Natural abundance kinetic isotope effects: mechanism of the Baeyer-Villiger reaction.

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I have blogged before about the mechanism of this classical oxidation reaction. Here I further explore computed models, and whether they match the observed kinetic isotope effects (KIE) obtained using the natural-abundance method described in the previous post.

BV

There is much previous study of this rearrangement, and the issue can be reduced to deciding whether TS1 or TS2 is rate-limiting. The conventional text-book wisdom is that the carbon migration step TS2 is the “rds” and it was therefore quite a surprise when Singleton and Szymanski[1] obtained KIE which seemed to clearly point instead to TS1 as being rate limiting, inferred from a large 13C effect (~1.05) at the carbonyl carbon (blue star) and none at the α-carbon (red star). This result (for this specific reaction and conditions, which is dichloromethane as solvent) is now routinely quoted[2] when the mechanism is discussed. This latter article reports[2] calculated energetics for TS1 and TS2 (see Table 1 in this article) and after exploring various models, the conclusion is that TS1 and TS2 are essentially isoenergic. However, no isotope effects are computed for their models, and so we do not know if TS1 or TS2 agrees better with the reported values.[2] Since I had managed to get pretty good agreement with experimental KIEs using the ωB97XD/Def2-TZVPP/SCRF=xylenes model for the Diels-Alder reaction, I thought I would try the same method to see how it performs for the Baeyer-Villiger.

It is in fact non-trivial to set up a consistent model. Using arrow pushing, one can on paper draw three variations for TS1, the formation of the peroxyhemiacetal tetrahedral intermediate (TI) and also often called the Criegee intermediate.

BV2

  1. TS1a is the “text-book” variation, involving the production of a zwitterionic intermediate which immediately undergoes a proton transfer (PT). The arrows tend not to be used for this last step, since the direct transfer would involve a 4-membered ring and a highly non-linear geometry at the transferring proton which is understood to be “unfavourable”. Such zwitterions involve a large degree of charge separation and hence a large dipole moment. In a non-protic solvent such as dichloromethane, one is very loath to use such species in a mechanism, and it’s not modelled here either.
  2. Using just cyclohexanone and peracid, it is in fact difficult to avoid ionic species. TS1b is an attempt which shows the proton transfer is done first on the peracid to create a so-called carbonyl ylid, and this then reacts with the ketone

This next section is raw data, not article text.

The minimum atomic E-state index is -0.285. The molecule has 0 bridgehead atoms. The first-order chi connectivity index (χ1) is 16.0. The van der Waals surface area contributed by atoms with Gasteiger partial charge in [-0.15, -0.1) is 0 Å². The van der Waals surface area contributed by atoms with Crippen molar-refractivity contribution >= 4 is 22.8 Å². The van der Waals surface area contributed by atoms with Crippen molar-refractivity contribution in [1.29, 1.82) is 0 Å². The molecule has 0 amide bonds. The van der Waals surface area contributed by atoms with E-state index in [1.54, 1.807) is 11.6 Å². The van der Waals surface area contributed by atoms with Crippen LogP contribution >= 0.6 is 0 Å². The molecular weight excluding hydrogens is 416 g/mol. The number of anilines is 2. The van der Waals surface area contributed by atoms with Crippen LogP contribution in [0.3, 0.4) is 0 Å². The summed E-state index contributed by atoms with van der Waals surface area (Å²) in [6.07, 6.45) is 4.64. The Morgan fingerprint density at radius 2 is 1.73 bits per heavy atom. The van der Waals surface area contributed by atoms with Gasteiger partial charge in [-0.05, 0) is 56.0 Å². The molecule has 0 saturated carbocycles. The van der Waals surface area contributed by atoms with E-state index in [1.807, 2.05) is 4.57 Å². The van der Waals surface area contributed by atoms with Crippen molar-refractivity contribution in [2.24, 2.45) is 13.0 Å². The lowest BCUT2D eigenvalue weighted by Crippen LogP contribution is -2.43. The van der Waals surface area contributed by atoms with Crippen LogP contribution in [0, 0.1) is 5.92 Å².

3. If however a proton transfer agent is introduced as TS1c, one can use this species (shown in red above) to transfer the proton as part of a concerted mechanism; this was in fact the expedient used in the earlier theoretical study[2] and this route tends to avoid much if not all of the charge separation. The acid comes from the product of the reaction, and hence the kinetics may in fact have an induction period when this acid builds up. The initial proton transfer reagent may also be traces of water present in reagents or solvent. Singleton and Szymanski in fact include no supporting information in their article and so we do not know what the concentrations used were (assumed for the present discussion as 1M) whether everything was rigorously dried, or indeed what the kinetic order in [peracid] turned out to be.

The same problem is faced with TS2; how to transfer a proton? Because we want to compare the relative energies of TS1 and TS2, we also have to atom-balance the mechanism, and so the additional acid component introduced into TS1c is also retained in two alternative mechanisms for TS2 (and for TS1b).

BV3

  1. TS2a uses just the components of the tetrahedral intermediate (TI), but again in a fashion that requires no charge separation during the reaction. The additional acid component (red) plays a passive role, hydrogen bonding to the TI.
  2. TS2b now incorporates the additional acid by expanding the ring (green) in an active role.

IRCs using the 6-311G(d,p) basis) for TS1[3] and TS2[4] are interesting in revealing relative synchronicity of the proton transfers for TS1 but asynchronicity for TS2 involving a hidden intermediate.
BV1a

BV2a

The energy, energy gradient and dipole moment magnitudes for this second step are particularly fascinating. The dipole moment starts off quite small (3.1D) at the TI, and is still so at the TS, but almost immediately afterwards, it shoots up to ~12D as the hidden intermediate develops (IRC ~4) Two successive proton transfers (IRC ~6, 7) then reduce the value down again.